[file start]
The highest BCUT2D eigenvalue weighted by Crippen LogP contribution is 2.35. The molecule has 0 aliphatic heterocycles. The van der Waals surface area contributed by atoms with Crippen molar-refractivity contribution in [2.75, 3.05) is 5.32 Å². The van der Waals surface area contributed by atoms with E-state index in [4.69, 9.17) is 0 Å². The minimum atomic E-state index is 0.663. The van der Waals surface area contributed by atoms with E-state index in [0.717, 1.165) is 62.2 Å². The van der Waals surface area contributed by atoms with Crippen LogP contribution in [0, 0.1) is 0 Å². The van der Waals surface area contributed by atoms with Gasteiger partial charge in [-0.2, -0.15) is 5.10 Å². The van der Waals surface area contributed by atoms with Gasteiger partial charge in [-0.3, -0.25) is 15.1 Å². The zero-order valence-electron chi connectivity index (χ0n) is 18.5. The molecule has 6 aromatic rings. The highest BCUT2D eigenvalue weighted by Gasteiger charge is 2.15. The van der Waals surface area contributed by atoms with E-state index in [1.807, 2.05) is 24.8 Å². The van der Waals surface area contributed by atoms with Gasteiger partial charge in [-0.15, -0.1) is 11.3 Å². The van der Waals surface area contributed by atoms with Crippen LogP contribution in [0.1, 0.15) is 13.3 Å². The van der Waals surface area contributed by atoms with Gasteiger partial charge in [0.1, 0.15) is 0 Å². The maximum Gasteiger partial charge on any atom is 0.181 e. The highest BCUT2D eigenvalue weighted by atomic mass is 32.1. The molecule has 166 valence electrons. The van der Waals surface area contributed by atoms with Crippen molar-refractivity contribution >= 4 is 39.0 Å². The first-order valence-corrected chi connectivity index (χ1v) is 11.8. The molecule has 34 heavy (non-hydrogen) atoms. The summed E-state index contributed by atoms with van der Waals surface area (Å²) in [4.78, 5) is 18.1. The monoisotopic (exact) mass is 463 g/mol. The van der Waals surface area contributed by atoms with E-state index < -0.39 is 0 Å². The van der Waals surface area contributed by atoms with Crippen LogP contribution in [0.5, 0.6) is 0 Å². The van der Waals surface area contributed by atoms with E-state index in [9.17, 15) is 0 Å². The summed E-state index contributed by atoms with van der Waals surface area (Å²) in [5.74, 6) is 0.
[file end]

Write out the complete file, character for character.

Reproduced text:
The highest BCUT2D eigenvalue weighted by Crippen LogP contribution is 2.35. The molecule has 0 aliphatic heterocycles. The van der Waals surface area contributed by atoms with Crippen molar-refractivity contribution in [2.75, 3.05) is 5.32 Å². The van der Waals surface area contributed by atoms with E-state index in [4.69, 9.17) is 0 Å². The minimum atomic E-state index is 0.663. The van der Waals surface area contributed by atoms with E-state index in [0.717, 1.165) is 62.2 Å². The van der Waals surface area contributed by atoms with Crippen LogP contribution in [0, 0.1) is 0 Å². The van der Waals surface area contributed by atoms with Gasteiger partial charge in [-0.2, -0.15) is 5.10 Å². The van der Waals surface area contributed by atoms with Gasteiger partial charge in [-0.3, -0.25) is 15.1 Å². The zero-order valence-electron chi connectivity index (χ0n) is 18.5. The molecule has 6 aromatic rings. The highest BCUT2D eigenvalue weighted by Gasteiger charge is 2.15. The van der Waals surface area contributed by atoms with E-state index in [1.807, 2.05) is 24.8 Å². The van der Waals surface area contributed by atoms with Gasteiger partial charge in [-0.15, -0.1) is 11.3 Å². The van der Waals surface area contributed by atoms with Crippen LogP contribution in [0.1, 0.15) is 13.3 Å². The van der Waals surface area contributed by atoms with Gasteiger partial charge in [0.1, 0.15) is 0 Å². The maximum Gasteiger partial charge on any atom is 0.181 e. The highest BCUT2D eigenvalue weighted by atomic mass is 32.1. The molecule has 166 valence electrons. The van der Waals surface area contributed by atoms with Crippen molar-refractivity contribution >= 4 is 39.0 Å². The first-order valence-corrected chi connectivity index (χ1v) is 11.8. The molecule has 34 heavy (non-hydrogen) atoms. The summed E-state index contributed by atoms with van der Waals surface area (Å²) in [4.78, 5) is 18.1. The monoisotopic (exact) mass is 463 g/mol. The van der Waals surface area contributed by atoms with E-state index < -0.39 is 0 Å². The van der Waals surface area contributed by atoms with Crippen LogP contribution in [0.5, 0.6) is 0 Å². The van der Waals surface area contributed by atoms with E-state index in [9.17, 15) is 0 Å². The summed E-state index contributed by atoms with van der Waals surface area (Å²) in [5.74, 6) is 0.